• When everyone has told their truths and lies, ask participants to introduce one of their partners to the larger group by reporting one interesting thing they learned about him/her

Extended Intergenerational Activities That Foster Cross-Age Understanding

Longer duration activities can help participants build cross-age trust and understanding. These activities usually take 20-40 minutes, depending on the number of people.

The Age Line Exercise: Late Elementary and Older

  • Ask all participants, including staff and volunteers, to place themselves in a circle from the youngest to the oldest member of the group. You can add an element of difficulty to the exercise by asking people to find their places without saying a word to each other.
  • Taking turns, ask people to state their age. If participants are in the wrong spot, ask them to change places.
  • Depending on the size of the group, ask people in each 5- or 10-year period what they like best about being their age. Once you have gone around the circle, ask each age group to share what they find most difficult/challenging about their age. Ask people to listen for commonalities and differences across age groups.
  • After participants are seated, ask them to share what they observed or learned.
    • Did anything surprise them?
    • How did it feel to share their age with the group?
    • Did people have more in common or were the differences across ages greater?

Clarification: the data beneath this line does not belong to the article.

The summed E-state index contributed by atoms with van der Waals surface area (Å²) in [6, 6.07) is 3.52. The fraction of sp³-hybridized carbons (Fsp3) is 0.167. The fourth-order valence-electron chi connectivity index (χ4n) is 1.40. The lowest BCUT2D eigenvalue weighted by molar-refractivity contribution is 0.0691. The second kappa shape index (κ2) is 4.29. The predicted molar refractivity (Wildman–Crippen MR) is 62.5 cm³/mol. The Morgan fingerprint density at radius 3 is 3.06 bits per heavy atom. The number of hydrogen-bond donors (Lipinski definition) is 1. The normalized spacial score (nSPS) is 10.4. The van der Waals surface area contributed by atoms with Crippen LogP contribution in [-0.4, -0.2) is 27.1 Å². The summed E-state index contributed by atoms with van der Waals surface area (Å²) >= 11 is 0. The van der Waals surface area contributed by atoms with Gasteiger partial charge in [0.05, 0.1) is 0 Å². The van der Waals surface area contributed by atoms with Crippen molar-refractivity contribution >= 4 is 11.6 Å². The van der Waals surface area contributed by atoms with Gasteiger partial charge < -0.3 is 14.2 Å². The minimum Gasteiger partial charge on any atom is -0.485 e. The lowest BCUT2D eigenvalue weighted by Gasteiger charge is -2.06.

Timeline: High School and Older

  • Divide mural paper into 10-year periods.
  • Ask participants to identify major historical events and key personal events in each period.
  • Divide into intergenerational pairs and discuss how historical events influenced participants’ attitudes, beliefs, and behaviors.
  • Share insights with the larger group for further discussion

Cross-Age Interview/Discussion Questions: Middle School and Older

Asking participants to interview others of a different age is a good way to build relationships and enhance communication skills. Before you engage in cross-age interviews, help participants develop and practice good interviewing skills. Emphasize how to ask open-ended questions that require more than just yes-or-no answers.

Some of these sample questions can generate powerful stories for participants to share:

  • What you are proud of?
  • Where were you born and what was your life like growing up?
  • What is something significant that happened to you this year?
  • If you could choose an age to remain forever, which age would you choose?
  • What is one important skill every person should have?
  • How would your friends describe you?
  • What would be the best gift you could ever receive?
  • What is the most important personal characteristic that you bring to this program?
  • What was going on during the happiest time of your life?
  • What would you like to be known for?
  • If you could live anywhere in the world, where would it be and why?
  • What is the greatest bit of advice a parent or mentor has given you?

Encourage participants to learn how to ask follow-up questions to explore answers in more depth.

These follow-up questions might include:

  • How did you feel about what happened?
  • Why do you think that is so important?
  • Why do you think that happened?